How awesome that Amy puts in the effort to bring this to the blogging/quilting community twice every year!
Here is my entry to the Baby Quilt category, where I see many, many wonderful creations already. Although I have entered the festival before, this is my first time to have two entries. My other quilt is an art quilt and you can see it here.
Although I have made a couple of other baby slab quilts, this was my first attempt to go low volume and “air out” the block by alternating them with white on white blocks.
Slab blocks are such fun and a great way to use up scraps in a colour controlled way that results in a cohesive piece. I’ve posted numerous times about slab blocks and Cheryl Arkison’s work which was what got me started on this tack.
Comments are welcome and please visit the other sites that are participating in the various categories. You’ll be glad you did.
This piece evokes the Grand Canyon where you can gaze down at millions of years of rock layers carved by the Colorado River, then up at the big Western sky.
I made this in late spring using a variety of techniques, creating strata which I pieced like bargello for the rocks at the bottom, which I then ice-dyed (soaked the piece in soda ash solution, then placed it flat on a rack in a large pan, covered it with ice cubes and sprinkled various procion dye powders over the top).
I used a similar ice-dyeing technique for the sky at the top, making several attempts before I was satisfied.
The river is a synthetic fibre. I made several trial blocks to get the curving effect.
It’s 17 inches wide and 22 inches high, and was my entry into our Guild retreat’s challenge. Our theme was the Wild, Wild West and really nothing is wilder than the Grand Canyon.
It occurs to me that I still haven’t posted the quilt I made in the Ana Buzzalino workshop that set me off on my current explorations.
And since it’s the Spring Blogger’s Quilt Festival, this is the perfect opportunity to share. So do hop off over there and vote for your favourites. This is in the art quilt category and is 12 inches wide and 39-1/2 long.
And on the topic of voting … I put a poll which is just two posts back from this one, requesting artistic feedback, so please feel free to vote on that and help with a current project too.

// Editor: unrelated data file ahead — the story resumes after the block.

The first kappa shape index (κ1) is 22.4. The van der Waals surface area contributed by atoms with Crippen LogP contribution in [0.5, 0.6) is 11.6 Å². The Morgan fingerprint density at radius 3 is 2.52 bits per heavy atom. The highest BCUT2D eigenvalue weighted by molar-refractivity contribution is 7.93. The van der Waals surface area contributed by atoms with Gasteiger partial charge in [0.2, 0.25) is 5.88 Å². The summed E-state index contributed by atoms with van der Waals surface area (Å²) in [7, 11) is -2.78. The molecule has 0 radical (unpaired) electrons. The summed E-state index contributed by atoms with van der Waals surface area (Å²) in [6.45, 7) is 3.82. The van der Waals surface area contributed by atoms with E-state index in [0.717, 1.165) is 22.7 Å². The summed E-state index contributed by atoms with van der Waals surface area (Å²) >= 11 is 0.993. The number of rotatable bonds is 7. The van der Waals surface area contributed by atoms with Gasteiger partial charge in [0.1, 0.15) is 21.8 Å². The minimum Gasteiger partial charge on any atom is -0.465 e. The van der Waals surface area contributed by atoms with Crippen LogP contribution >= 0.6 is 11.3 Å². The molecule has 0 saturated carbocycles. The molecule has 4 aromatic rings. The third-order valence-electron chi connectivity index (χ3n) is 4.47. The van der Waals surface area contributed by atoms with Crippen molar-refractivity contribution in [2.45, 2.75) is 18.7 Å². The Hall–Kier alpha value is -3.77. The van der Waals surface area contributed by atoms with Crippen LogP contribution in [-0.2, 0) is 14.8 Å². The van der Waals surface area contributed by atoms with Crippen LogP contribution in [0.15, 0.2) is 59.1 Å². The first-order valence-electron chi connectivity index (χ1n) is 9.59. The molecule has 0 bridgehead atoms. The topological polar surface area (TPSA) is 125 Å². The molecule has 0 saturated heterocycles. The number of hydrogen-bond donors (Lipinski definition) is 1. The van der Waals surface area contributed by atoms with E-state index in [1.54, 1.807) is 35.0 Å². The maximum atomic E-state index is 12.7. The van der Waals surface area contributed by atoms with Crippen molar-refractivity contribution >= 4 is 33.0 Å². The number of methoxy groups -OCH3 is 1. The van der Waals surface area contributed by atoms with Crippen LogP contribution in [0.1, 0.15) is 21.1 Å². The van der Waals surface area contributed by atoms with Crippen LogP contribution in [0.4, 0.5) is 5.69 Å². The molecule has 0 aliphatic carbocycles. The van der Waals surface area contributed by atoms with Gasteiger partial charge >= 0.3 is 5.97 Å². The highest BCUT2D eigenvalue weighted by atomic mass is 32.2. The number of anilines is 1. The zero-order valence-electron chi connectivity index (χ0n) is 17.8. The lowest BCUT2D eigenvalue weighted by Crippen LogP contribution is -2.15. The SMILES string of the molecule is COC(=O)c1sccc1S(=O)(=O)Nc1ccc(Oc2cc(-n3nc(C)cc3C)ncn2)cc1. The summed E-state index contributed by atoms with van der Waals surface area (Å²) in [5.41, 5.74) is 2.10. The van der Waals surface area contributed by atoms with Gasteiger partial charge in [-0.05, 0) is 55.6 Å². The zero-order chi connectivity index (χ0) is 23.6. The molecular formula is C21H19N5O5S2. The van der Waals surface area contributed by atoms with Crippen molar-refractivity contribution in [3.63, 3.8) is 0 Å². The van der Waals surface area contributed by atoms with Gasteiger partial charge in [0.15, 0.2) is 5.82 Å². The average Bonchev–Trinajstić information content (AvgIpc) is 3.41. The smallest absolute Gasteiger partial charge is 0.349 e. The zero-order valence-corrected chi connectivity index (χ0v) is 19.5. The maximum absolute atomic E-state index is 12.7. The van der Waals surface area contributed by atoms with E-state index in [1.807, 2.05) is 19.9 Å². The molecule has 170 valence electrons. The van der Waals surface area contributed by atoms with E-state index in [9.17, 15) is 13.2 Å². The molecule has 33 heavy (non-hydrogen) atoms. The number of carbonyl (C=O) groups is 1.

Ana is a very encouraging teacher who brought many of her pieces to the workshop where we could study her techniques as we went along. There were several examples of the Birds on a Wire that we made in the workshop, also others using the technique of piecing mixed fabrics straight onto foundation, batting and backing and then overdyeing the whole piece.
Mine includes white on white prints, black and white cotton, broderie anglaise, upholstery fabric, heavy cotton that feels like wool, assorted trims, and seersucker. Some of these were fabrics I never thought I’d really be able to use.
I mixed peach and tangerine fibre reactive dye powders from Dharma to achieve my colour. It’s fascinating to see how each fabric dyes differently, yet everything goes well together.
This detail shows dupioni silk, a strip of hook tape which I bought for the workshop because it’s polyester cotton blend so I knew it would take some dye.
It also demonstrates Ana’s saying that there’s always a fix for everything. A hook fell right at the edge and I had to snip it out to be able to sew the binding down. This left an ugly hole because of the way the hooks are sewn into the tape. I found a couple of beads and covered the hole with a trim. There’s a row of seed beads towards the bottom of the piece (below the sitting birds) but sewing through all those layers was quite tough so I left it at one row.